The issue of minimum-unit alcohol pricing often comes up, and it is quite clear that this legislation will not affect that at all. We are all in agreement there. But if we were seeking to bring that in once this legislation was in place, what chance would it have of surviving the courts? That is why we will support this amendment.
I thank everybody who has contributed to what has been a very good, albeit brief, debate. I have listened very carefully to the points that have been raised, and I will respond directly to the points of the noble Lords, Lord Stevenson and Lord Fox. Innovative policy-making relating to public health and the environment will be fully possible under the Bill, within the clearly defined market access principles. Schedule 1 sets out a clear exclusion process for:
“Threats to human, animal or plant health”.
There are also several other exclusions relating to the environment and public health: chemicals and pesticides, for example. All of these are drafted tightly to strike the right balance between these objectives and the integrity of the market.
It is also essential to remember that neither of the market access principles affects the devolved Administrations’ abilities to uphold and enforce rules governing how consumers use goods. Neither would they prevent reasonable “manner of sale” restrictions, as long as they are not discriminatory. If an Administration wanted to introduce minimum alcohol pricing or the plastic bag charges, they are fully able to do so and can use them to fulfil environmental or public health aims in future; the principles would not be an obstacle to that, as long as those rules do not discriminate. I say to the noble Baroness, Lady Bennett, that she is wrong: if a future devolved Administration wanted to introduce the plastic bag charges, they would be able to do so under these market access principles, as long as they were non-discriminatory.
We believe that the targeted list of exclusions achieves the right balance, providing certainty about the areas where market access principles would apply while still retaining the ability for the DAs and the UK Government to implement innovative new policies. I hope that all of us in this place agree that the innovation in the devolved Administrations is to be welcomed—but discrimination is not. This Bill provides a means to assure that this is reflected in the operation of our UK internal market.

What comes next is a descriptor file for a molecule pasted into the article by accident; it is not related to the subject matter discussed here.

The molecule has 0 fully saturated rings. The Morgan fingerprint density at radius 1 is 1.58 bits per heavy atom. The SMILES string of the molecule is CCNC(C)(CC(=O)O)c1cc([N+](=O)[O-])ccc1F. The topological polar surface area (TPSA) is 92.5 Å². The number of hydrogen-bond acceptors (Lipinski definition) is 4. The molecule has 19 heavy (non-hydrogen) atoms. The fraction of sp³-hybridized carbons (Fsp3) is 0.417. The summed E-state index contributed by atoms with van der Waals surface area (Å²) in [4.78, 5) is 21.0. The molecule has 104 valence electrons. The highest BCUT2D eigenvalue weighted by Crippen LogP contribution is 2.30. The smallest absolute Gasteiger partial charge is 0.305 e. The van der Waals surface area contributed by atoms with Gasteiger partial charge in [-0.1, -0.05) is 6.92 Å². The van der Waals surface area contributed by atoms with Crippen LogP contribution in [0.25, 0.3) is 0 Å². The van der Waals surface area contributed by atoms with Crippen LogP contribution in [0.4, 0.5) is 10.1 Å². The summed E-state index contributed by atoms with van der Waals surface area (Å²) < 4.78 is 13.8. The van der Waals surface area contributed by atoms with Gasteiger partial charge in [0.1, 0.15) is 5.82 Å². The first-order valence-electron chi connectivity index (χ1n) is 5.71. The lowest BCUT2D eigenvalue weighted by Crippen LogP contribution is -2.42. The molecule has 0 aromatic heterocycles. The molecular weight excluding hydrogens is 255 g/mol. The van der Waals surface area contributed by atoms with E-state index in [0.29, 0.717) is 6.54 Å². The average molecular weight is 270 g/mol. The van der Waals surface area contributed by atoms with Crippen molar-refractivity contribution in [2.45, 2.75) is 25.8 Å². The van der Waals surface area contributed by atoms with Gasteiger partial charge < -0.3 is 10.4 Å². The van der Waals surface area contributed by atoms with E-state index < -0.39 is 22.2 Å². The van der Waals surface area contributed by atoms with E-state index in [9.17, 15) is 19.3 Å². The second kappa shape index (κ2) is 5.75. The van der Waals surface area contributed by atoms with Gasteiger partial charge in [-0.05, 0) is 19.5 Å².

With that explanation, I hope that noble Lords will be able to support the Government’s approach—the noble and learned Lord, Lord Falconer, looks sceptical—to reinstate these original clauses on exclusions in the Bill.
My Lords, this has been a very short debate, but, as the Minister has said, it has been quite interesting, and revelatory in some senses. I thank the noble Baroness, Lady Bennett, for speaking in support. I think that I thank the noble Lord, Lord Fox, for his suggestion that “yin and yang” are the words I was looking for in terms of my relationship with the noble and learned Lord, Lord Hope. We are certainly not yin and yang if you consider size or intellectual ability, but, even so, it is a nice thought.
I recognise that the Minister was not going all out to take down the arguments I was making, and I am grateful to him for that; he can sometimes be quite destructive when he does, and it is nice to have the sunny side of him on show today—he does have a sunny side.
I cannot understand why there is such a concern about divergence. For those of us who were born and brought up in Scotland, it is well known that building regulations there are substantially different for not unreasonable reasons: the weather up there is so different from that which one experiences further south. Those regulations were different in Scotland for many years before devolution took place, and have continued to be.
Of course, there are many other areas of difference, right across a range of activity in Scotland: a different legal system, a different religious environment as well as other factors. This has led to different ways in which people operate, trade is conducted, and people shop and carry out their business. The idea that divergence is not already present in the system and not respected as such seems very strange.
I know that the Minister stands by Schedule 1 because he referred to it at length, but those who have read it carefully—I suspect that not many people have read it right the way through because it is dry—will know that, basically, the only real reason for divergence is set out there very clearly. It says that there has to have been a threat to life caused by a “pest or disease”—that is a very wide-ranging thought and a way we can approach it. Nevertheless, that is really the only sure and certain basis under which divergence would be permitted, other than that which already exists.
In that sense, we are on the right track: there could be a better way of formulating that. The schedule contains many other ways of implementing curtailment and restriction that we could use if the wording currently in our amendment is not satisfactory. However, I do not think that the Minister has said anything that would negate our feeling that this amendment, in its essence, is the counterpart to the amendment that we already agreed in relation to common frameworks—and that it would play a necessary part in making sure that devolution continues. I recommend it, and I would like to test the opinion of the House.
Members taking part remotely have given their voices in support of this Motion, and I will take that into account.
Ayes 302, Noes 254.